Petitioners moved to dismiss respondent's appeal before the CA, based on the theory that the notice of appeal stated that it was an appeal from the order denying the motion for reconsideration. As Apuyan v. Haldeman32 directs, an appeal from an order of a denial of a motion for reconsideration should also be deemed to refer to the decision of the trial court.

    Notwithstanding the terminology of the notice of appeal, the material consideration is if the appeal was filed within the required period of 15 days from receipt of the main decision. As this Court ruled in Apuyan:

    In this case, petitioner filed his appeal within the reglementary period. However, he did not appeal from the trial court's decision dated October 9, 1996 which disposed the case, but from the trial court's Order dated January 7, 1997, denying his motion for reconsideration of the decision of the trial court.

    Can we consider said appeal from the Order denying a motion for reconsideration of the judgment of the trial court as an appeal from a final order?cra lawlibrary

    We rule in the affirmative.

    x x x

    Similarly, in the instant case, the trial court's Order dated January 7, 1997 denying petitioner's motion for reconsideration of the trial court's decision dated October 9, 1996 is not an interlocutory order, but a final order, as the trial court finally resolved therein the issues raised in the motion for reconsideration, which were already passed upon in the trial court's decision.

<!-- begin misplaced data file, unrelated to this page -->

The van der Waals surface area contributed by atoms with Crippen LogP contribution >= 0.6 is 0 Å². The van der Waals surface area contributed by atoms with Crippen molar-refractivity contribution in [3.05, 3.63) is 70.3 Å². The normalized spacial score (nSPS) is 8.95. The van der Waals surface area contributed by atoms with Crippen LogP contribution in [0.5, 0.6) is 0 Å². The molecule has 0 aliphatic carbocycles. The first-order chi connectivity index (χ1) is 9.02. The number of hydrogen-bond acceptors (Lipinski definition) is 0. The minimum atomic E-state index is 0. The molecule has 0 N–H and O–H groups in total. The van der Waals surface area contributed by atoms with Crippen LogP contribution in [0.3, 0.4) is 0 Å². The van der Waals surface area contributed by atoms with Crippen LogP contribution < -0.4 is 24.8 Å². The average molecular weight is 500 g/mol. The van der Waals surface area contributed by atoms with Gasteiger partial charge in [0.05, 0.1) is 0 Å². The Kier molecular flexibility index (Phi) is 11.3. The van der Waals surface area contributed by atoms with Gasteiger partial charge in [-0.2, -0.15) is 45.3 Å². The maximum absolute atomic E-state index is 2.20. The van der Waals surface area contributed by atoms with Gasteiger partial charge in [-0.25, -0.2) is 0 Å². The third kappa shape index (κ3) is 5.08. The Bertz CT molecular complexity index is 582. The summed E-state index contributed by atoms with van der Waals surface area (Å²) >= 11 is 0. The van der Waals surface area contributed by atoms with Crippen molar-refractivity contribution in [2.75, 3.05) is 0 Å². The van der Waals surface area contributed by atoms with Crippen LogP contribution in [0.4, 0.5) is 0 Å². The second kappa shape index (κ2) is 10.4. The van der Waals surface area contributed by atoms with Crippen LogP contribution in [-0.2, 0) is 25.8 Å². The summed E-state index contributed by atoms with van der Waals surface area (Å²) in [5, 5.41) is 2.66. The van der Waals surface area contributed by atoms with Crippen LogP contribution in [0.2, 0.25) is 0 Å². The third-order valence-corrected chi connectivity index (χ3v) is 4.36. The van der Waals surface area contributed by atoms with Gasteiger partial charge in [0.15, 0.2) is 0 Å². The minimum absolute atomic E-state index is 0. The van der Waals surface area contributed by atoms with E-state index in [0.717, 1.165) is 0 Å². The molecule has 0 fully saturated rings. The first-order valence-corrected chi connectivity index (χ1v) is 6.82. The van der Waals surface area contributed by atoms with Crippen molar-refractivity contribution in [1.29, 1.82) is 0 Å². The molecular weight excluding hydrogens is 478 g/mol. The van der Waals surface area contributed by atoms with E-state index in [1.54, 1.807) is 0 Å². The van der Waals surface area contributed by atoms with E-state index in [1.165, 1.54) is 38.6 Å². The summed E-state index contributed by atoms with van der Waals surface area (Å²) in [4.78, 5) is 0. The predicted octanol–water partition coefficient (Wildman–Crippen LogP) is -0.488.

Petitioner's reference in his notice of appeal to the Order of the trial court dated January 7, 1997 denying petitioner's motion for reconsideration should also be deemed to refer to the decision of the trial court dated October 9, 1996, which was the subject of the motion for reconsideration.

    In effect, petitioner appealed from the final order of the trial court dated January 7, 1997 and the decision of the trial court dated October 9, 1996, which appeal was filed on time.33 (Emphasis supplied)cralawlibrary

    The 15-day period to file an appeal is reckoned from the date of receipt of the decision, and this period is interrupted by the timely filing of a motion for new trial or reconsideration.34 Records of the instant controversy show that respondent received a copy of the March 16, 2005 Decision of the RTC on April 4, 2005. On the eighth day, April 12, 2005, respondent filed his motion for reconsideration. This translates to a balance of seven days from the original 15-day period to appeal the decision. On May 24, 2005, respondent received the Order dated May 20, 2005 denying his motion for reconsideration. On the fifth day, May 25, 2005, respondent filed his notice of appeal.35 In sum, respondent used up a total of 13 days to file his appeal, well within the 15 days required to do so.